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The Federal Motor Carrier Safety Administration has denied the Ohio Department of Public Safety’s request for an exemption to modify the mandatory skills test requirements for drivers with military experience, according to a notice scheduled for publication in the Federal Register on Sept. 28.
ODPS filed its request for exemption in April 2019. Specifically, it asked for exemption from the requirements that applicants for skills test waivers certify that they were employed in a military capacity to operate a truck within the past year and that they operated such a vehicle for at least two years immediately preceding military discharge. ODPS asked to eliminate these requirements and instead proposed that the applicant be required to have operated a commercial motor vehicle for at least two years at any point during his or her military service.
In forming its decision, FMCSA reviewed 37 public comments. According to the Federal Register document, 35 of the comments favored the exemption, but none provided supporting data.
“FMCSA has determined that the applicant did not provide an alternative to ensure that an equivalent level of safety would be achieved under the exemption,” the Federal Register document states.
ODPS’ goal was to promote opportunities for operators with military backgrounds by reducing the regulatory burdens of obtaining a commercial driver license.
To ensure an equal or greater level of safety, ODPS proposed a skills test waiver process for a CDL applicant in which the applicant submits to the Bureau of Motor Vehicles:
- A violation-free driving record for the past two years.
- Proof of regular employment in a military position requiring operation of a CMV.
- Proof of experience operating a representative vehicle for at least two years.
Among the supporters of ODPS’ exemption application were the Pennsylvania Department of Transportation, the American Beverage Association, the Ohio Trucking Association, the Ohio Propane Gas Association, the National Propane Gas Association and 27 members of Congress.
The Federal Register document states that a primary reason cited in support of the exemption was the trucking industry’s lack of qualified drivers. According to a forecast from 2019, American Trucking Associations estimated the industry was lacking 60,800 drivers at the end of 2018. ATA also found that the industry could be short more than 100,000 drivers in five years if conditions don’t change.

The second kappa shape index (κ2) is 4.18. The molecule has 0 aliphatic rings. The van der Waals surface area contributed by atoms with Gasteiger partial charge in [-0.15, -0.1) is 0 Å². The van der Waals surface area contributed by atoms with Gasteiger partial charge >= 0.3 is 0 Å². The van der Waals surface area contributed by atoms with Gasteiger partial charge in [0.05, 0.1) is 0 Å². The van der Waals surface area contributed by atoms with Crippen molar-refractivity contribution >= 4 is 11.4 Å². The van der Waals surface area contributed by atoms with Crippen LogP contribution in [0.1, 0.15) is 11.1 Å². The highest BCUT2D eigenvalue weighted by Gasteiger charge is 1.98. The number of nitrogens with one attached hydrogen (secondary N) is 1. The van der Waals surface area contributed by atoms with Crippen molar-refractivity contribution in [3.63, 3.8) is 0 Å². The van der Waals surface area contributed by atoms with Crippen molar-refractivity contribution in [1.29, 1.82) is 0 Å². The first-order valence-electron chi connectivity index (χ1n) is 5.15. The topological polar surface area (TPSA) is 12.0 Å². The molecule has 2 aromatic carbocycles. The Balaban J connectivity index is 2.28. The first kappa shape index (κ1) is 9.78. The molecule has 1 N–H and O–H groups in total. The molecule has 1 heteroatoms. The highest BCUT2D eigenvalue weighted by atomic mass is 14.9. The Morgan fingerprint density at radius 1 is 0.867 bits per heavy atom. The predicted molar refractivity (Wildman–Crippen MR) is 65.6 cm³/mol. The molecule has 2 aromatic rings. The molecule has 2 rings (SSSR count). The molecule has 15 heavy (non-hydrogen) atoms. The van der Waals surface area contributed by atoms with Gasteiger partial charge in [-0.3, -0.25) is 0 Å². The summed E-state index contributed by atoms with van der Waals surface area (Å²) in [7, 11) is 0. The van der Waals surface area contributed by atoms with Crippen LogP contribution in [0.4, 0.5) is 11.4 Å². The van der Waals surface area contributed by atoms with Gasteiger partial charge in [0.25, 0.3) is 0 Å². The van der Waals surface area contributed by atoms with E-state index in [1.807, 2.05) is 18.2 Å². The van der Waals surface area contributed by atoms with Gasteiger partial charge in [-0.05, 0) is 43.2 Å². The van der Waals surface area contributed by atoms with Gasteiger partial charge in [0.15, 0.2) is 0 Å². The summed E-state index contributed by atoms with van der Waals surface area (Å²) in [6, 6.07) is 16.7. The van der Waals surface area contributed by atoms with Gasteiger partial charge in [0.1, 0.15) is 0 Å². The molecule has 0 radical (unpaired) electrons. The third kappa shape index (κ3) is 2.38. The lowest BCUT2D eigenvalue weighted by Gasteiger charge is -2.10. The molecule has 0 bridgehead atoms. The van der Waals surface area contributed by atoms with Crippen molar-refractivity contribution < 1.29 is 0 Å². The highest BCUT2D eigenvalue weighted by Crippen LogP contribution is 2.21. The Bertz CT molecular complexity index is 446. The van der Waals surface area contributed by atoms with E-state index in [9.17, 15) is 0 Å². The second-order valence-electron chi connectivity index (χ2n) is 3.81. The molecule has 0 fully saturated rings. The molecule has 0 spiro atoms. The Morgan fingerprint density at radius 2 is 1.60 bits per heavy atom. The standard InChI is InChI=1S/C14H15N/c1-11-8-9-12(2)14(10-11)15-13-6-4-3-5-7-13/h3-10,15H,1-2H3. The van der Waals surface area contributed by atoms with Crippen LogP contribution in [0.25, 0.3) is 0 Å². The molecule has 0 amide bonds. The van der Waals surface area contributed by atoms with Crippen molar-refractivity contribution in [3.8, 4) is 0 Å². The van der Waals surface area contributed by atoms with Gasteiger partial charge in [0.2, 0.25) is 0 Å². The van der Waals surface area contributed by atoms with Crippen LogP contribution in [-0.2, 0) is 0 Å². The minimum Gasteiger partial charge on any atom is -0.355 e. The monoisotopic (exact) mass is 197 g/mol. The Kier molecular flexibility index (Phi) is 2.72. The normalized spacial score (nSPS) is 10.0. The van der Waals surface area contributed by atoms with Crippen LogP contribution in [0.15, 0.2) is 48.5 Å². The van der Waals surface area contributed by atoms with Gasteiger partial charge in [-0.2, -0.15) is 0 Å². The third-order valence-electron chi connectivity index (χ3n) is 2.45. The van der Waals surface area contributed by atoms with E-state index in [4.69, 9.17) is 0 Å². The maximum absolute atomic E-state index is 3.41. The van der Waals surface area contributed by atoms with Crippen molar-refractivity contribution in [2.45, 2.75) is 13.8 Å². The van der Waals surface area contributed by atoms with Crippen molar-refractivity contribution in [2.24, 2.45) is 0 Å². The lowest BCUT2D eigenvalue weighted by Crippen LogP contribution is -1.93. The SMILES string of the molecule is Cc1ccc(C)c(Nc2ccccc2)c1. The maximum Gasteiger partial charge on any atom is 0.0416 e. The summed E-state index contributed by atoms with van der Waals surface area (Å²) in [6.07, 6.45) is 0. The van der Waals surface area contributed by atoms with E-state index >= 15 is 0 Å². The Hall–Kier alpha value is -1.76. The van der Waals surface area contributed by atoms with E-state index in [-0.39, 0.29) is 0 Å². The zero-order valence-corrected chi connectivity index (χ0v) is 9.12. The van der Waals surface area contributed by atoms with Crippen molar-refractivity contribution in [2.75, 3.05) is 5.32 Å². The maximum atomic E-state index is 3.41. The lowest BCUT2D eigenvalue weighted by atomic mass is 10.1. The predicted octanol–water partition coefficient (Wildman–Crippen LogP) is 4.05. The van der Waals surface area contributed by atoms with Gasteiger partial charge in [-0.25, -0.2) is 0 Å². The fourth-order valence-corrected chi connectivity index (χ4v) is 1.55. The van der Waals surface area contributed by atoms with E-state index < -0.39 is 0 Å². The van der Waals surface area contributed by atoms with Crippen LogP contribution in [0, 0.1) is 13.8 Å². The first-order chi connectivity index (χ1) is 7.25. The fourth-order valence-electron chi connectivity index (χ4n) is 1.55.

“It is clear that the depth and breadth of military vehicle training is beyond the civilian skills assessment for a CDL,” the National Propane Gas Association said in its comment, according to the Federal Register notice. “The training, assessment and supervision that a veteran received during military service presents at least the same level of safety, if not greater, as the level of safety achieved by administering the skills assessment of the CDL exam to military veterans.”
What does it take to be a commercial driver, and what are schools doing to train them? Host Michael Freeze speaks with Chris Thropp of Sage Truck Driving School and Don Lefeve of the Commercial Vehicle Training Association. Hear a snippet, above, and get the full program by going to RoadSigns.TTNews.com.
One of the two opponents of ODPS’ request noted that, because no length of time was stipulated, a person who drove a military vehicle 10 years ago would qualify even if he or she has no recent experience.
“The agency does not have data to determine whether the skills required to operate a CMV decline over time when not used regularly, which the exemption application would allow,” the Federal Register document states. “For these reasons, the agency has decided to deny the exemption request.”
FMCSA has taken actions over the past couple of years to open up trucking jobs to people with military experience. In October 2019, FMCSA unveiled a website to help people between the ages of 18 and 20 who possess the U.S. military equivalent of a commercial driver license find trucking jobs.
In September 2018, FMCSA announced a rule that allows state driver’s licensing agencies to waive the requirement of the commercial learner’s permit for individuals who worked in a military position that required operating a truck within the past year.
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